Simon Harris meeting punters at the Fairyhouse Easter Festival. PHOTO: GERRY SHANAHAN.

Gavan Reilly: Simon says: the not-so-simple question for the new Taoiseach

Given this summer marks two decades since your rapidly ageing columnist did his Leaving Cert, I’ve been reflecting on the few classroom lessons I can still remember. Alongside Shylock’s soliloquy, the formula for the roots of a quadratic equation and the sixteen (16!) ways of saying ‘the’ in German, is Maslow’s Heirarchy of Needs.

For those unfamiliar with a core element of the old Business Studies curriculum, the idea is that not all human priorities are equal. Before the fulfilment of a successful career, for example, there is the need to have a circle of friends. Before compassionship is financial security. Before having a good job, there is the need for a roof over your head. Societal recognition and esteem is useless if you’re going to bed hungry.

It’s been in my mind of late because it’s central to the fallout from the referendums and the navel gazing about the future of Fine Gael - with Simon Harris now conducting a listening tour to figure out his priorities for his year in office, and several TDs demanding a ‘back to basics’ agenda. For many that seems to mean focusing on housing (not a Fine Gael brief) and crime, and on fewer cerebral issues like laws against hate speech.

I remember having similar thoughts about Maslow in late 2010 and early 2011, in the dying days of the last Fianna Fáil government. After 13 and a half unbroken years in office, it struck me that the Ahern-Cowen era had stopped thinking about the basic bread and butter stuff, and that in trying to keep government interesting for itself, it had stopped thinking about bread and butter issues. It seemed from the outside that they’d become complacent about the money the State was taking in, and while spending time thinking about grand capital projects and academic research, they’d forgotten to make sure that banks were lending stably.

Is the same happening now? After 13 years in office, is Fine Gael thinking too much about cerebral issues and taking its eye off the basics? Some would argue so, and would draw parallels between Cowen’s reliance on property stamp duty, and Varadkar/Martin’s increasing expectation of massive corporate tax revenue.

But clearly there are some within the coalition who have the same view, and think that laws against incitement to hatred are pandering to the ‘wokerati’ (whatever that is) are pointless when there’s a generation of people with no prospect of owning a home.

The unspoken mantra of the Cold War and the whole point of post-GFA Northern Ireland is that democracy simply had to work, and be seen to work. Yet there’s a whole generation for whom the basic necessities of life are increasingly out of reach: the security of a permanent home, the financial capability of marriage and children, the capacity to leave income aside for the future. Today’s twentysomethings have such a cynical view of living that a mere glance of an Instagram feed, where former classmates are enjoying a higher/cheaper standard of living rent on foreign shores, is enough to breed a higher class of nihilism. It’s rent, or save a deposit, but never both and sometimes neither - so what’s the point of trying?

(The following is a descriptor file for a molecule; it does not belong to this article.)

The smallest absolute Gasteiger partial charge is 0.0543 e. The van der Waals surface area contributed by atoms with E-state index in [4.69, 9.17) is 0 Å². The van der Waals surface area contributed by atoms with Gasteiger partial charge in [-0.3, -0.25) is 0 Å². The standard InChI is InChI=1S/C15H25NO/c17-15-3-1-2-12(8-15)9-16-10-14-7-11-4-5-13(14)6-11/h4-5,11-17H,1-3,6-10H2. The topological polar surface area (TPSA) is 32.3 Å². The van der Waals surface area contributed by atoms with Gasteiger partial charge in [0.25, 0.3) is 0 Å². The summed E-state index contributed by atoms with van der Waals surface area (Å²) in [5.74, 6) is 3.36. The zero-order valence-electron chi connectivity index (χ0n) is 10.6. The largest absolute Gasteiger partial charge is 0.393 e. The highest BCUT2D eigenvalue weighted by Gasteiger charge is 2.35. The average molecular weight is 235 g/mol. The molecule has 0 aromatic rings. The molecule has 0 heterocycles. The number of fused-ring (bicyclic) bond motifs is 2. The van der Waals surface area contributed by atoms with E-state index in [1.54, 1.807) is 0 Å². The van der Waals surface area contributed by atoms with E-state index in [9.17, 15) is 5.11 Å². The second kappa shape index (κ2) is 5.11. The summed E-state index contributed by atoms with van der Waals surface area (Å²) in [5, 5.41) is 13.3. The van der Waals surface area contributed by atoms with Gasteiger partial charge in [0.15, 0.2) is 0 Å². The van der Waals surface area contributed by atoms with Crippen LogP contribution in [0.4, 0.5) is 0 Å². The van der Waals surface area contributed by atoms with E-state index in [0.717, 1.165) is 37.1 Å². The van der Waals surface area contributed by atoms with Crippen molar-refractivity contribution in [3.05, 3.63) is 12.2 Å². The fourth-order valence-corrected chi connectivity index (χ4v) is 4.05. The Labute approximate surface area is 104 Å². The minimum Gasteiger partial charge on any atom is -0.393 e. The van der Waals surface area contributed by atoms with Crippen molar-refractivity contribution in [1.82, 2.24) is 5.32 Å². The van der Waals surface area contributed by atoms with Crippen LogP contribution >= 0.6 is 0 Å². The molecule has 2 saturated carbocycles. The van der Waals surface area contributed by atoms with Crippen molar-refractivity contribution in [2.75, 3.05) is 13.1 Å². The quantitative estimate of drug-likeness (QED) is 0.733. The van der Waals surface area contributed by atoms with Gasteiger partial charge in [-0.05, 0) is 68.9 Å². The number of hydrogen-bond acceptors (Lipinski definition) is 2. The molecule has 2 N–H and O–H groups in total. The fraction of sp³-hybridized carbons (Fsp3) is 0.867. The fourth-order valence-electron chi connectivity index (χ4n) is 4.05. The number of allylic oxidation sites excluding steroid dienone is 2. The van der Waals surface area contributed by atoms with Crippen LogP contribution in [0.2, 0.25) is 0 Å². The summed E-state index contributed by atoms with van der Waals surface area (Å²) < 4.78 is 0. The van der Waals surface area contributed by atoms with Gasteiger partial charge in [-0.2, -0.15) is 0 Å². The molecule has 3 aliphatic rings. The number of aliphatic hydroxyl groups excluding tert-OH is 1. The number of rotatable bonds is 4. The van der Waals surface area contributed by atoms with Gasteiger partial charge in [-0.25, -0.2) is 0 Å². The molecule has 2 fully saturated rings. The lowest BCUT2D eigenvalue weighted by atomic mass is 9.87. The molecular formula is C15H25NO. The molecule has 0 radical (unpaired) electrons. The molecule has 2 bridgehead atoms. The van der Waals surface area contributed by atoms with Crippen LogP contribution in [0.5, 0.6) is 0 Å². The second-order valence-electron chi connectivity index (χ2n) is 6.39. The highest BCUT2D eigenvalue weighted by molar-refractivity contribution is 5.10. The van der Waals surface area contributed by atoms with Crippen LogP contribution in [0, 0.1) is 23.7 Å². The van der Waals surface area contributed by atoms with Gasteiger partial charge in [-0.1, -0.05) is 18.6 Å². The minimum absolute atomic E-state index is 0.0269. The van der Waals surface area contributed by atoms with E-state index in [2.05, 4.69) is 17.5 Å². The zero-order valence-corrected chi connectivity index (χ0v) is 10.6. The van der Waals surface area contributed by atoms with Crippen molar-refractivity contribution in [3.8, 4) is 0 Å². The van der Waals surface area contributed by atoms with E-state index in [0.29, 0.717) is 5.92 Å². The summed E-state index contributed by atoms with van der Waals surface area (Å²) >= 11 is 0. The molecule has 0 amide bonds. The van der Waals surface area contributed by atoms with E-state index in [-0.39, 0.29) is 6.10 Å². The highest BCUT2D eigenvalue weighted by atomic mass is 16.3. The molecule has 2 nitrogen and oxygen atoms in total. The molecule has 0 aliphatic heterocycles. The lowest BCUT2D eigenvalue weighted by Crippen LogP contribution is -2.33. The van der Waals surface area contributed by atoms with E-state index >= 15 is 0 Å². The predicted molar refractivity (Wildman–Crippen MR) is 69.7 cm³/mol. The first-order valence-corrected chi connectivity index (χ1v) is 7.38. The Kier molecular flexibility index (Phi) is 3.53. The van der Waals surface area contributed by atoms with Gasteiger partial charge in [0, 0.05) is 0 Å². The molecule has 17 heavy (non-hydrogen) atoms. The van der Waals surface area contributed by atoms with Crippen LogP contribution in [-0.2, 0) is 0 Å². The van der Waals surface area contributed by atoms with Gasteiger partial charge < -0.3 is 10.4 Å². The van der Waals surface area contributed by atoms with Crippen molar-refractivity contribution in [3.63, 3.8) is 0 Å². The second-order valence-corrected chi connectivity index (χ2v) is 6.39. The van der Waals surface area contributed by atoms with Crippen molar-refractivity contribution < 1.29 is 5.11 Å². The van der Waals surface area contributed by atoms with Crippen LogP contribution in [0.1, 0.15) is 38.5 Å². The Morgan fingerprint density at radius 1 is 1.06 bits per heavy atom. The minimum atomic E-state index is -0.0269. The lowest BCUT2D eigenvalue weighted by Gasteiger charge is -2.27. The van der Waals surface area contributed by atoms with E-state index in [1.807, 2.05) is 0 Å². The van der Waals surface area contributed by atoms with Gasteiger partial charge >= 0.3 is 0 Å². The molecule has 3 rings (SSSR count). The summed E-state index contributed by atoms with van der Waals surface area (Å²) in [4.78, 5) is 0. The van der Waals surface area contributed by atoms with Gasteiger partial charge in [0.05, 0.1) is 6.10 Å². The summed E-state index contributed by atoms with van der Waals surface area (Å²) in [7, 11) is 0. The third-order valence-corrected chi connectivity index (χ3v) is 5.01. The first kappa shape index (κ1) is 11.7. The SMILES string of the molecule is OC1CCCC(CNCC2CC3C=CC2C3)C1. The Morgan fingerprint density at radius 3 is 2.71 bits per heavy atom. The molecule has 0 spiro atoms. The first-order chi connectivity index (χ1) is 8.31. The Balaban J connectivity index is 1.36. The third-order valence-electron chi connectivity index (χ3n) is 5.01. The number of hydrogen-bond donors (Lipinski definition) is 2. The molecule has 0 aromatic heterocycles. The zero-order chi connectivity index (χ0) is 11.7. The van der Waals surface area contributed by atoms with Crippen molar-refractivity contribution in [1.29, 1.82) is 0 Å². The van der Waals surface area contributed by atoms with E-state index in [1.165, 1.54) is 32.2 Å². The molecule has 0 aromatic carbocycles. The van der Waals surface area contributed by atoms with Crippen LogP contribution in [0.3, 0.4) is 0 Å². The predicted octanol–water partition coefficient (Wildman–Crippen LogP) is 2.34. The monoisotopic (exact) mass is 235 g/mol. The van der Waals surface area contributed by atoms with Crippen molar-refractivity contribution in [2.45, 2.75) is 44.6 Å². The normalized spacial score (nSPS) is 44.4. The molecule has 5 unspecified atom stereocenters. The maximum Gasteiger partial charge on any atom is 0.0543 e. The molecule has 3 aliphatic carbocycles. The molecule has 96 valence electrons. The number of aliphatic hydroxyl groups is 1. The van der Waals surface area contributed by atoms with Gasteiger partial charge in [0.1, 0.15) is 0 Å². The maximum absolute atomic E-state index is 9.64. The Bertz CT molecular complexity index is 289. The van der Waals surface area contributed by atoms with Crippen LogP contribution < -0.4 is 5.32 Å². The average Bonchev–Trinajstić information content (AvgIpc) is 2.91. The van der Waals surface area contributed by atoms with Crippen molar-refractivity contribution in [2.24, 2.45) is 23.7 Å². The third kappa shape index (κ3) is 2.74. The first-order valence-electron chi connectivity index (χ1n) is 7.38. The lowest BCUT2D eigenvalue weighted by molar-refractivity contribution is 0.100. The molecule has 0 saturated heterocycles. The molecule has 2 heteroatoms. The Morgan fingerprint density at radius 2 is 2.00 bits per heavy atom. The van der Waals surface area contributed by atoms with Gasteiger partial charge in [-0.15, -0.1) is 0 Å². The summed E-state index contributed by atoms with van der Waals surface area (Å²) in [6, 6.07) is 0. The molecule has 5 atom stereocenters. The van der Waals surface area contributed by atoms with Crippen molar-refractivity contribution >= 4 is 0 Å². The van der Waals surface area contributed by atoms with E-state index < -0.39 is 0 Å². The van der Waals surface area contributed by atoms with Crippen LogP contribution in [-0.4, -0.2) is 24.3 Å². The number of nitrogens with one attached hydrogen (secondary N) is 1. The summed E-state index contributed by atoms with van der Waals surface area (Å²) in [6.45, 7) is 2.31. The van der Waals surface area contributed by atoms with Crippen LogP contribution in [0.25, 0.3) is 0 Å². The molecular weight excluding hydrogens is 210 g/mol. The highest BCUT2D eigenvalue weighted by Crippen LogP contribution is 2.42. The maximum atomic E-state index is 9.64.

Many within Fine Gael have already silently thrown in the towel on winning the support of that generation – or, at least, had done so. On the night of Leo Varadkar’s resignation, one TD told me that they were amazed at the reception afforded to Harris on a recent joint visit to a college campus. Whether it was because of his seeming approachability with Instagram Live Q&A sessions during Covid-19, or his status as the minister for refunding €1,000 to college students in the last two Budgets, Harris seemed to have a level of recognition that even Micheál Martin or Leo Varadkar would struggle to match. That, in the reasoning of the TD concerned, was enough reason to put Harris in charge of the next election when Sinn Féin are expected to clean up the youth vote.

The issue, though, is that younger voters tend to be more socially aware and altruistic (“woke”, if you like?) than other generations. They have largely accepted that the commodification of accommodation means they might never have security of housing. Does that make them more pliable in other areas, or does it harden their resolve? It seems entirely plausible to me that, much the same way people rejected the Care referendum as framing the needy as being unworthy of direct State support, younger voters would demand other forms of security from the State. The rights of immigrants or transgender people, for example, to live without constant doubting of their existence, might be a red line.

Young people flew home to give their gay peers the right to marry - having grown up surrounded by a more diverse society, when it comes to the rights of their peers, they put their money where their mouth is.

That’s why the Maslow thing can be tricky. Some people might think intangible laws on intangible behaviours are the unnecessary garnish on the top of the cake - for others, they’re basics needs for security in an increasingly hostile and intolerant society.

Which leaves the Taoiseach-in-waiting with a decision to make: what is Fine Gael for? Is it for defending minorities, even if it means some constraints on the liberties of everyone else? Or is it a broad church, appealing to the masses even if those minorities are accidental collateral damage?